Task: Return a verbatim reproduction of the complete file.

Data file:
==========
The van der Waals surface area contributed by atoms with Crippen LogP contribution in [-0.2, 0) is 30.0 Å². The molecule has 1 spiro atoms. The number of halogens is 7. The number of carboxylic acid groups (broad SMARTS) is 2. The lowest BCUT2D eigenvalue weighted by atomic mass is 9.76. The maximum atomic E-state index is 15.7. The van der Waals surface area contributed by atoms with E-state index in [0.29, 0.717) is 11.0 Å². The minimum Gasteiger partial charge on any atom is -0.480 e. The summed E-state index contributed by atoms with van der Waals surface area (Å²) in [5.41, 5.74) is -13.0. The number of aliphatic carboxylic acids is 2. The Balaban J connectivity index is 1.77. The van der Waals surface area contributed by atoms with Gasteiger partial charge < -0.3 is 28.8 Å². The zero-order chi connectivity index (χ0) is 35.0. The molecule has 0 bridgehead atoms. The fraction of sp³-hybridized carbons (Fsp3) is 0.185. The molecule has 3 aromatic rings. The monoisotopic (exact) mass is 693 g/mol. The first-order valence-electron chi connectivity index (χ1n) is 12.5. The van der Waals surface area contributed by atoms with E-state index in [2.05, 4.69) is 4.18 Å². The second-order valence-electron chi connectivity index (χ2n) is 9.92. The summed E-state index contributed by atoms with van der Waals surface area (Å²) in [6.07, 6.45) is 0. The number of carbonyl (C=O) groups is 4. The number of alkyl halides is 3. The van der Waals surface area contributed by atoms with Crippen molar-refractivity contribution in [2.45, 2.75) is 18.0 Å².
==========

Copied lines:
The van der Waals surface area contributed by atoms with Crippen LogP contribution in [-0.2, 0) is 30.0 Å². The molecule has 1 spiro atoms. The number of halogens is 7. The number of carboxylic acid groups (broad SMARTS) is 2. The lowest BCUT2D eigenvalue weighted by atomic mass is 9.76. The maximum atomic E-state index is 15.7. The van der Waals surface area contributed by atoms with E-state index in [0.29, 0.717) is 11.0 Å². The minimum Gasteiger partial charge on any atom is -0.480 e. The summed E-state index contributed by atoms with van der Waals surface area (Å²) in [5.41, 5.74) is -13.0. The number of aliphatic carboxylic acids is 2. The Balaban J connectivity index is 1.77. The van der Waals surface area contributed by atoms with Gasteiger partial charge < -0.3 is 28.8 Å². The zero-order chi connectivity index (χ0) is 35.0. The molecule has 0 bridgehead atoms. The fraction of sp³-hybridized carbons (Fsp3) is 0.185. The molecule has 3 aromatic rings. The monoisotopic (exact) mass is 693 g/mol. The first-order valence-electron chi connectivity index (χ1n) is 12.5. The van der Waals surface area contributed by atoms with E-state index in [2.05, 4.69) is 4.18 Å². The second-order valence-electron chi connectivity index (χ2n) is 9.92. The summed E-state index contributed by atoms with van der Waals surface area (Å²) in [6.07, 6.45) is 0. The number of carbonyl (C=O) groups is 4. The number of alkyl halides is 3. The van der Waals surface area contributed by atoms with Crippen molar-refractivity contribution in [2.45, 2.75) is 18.0 Å².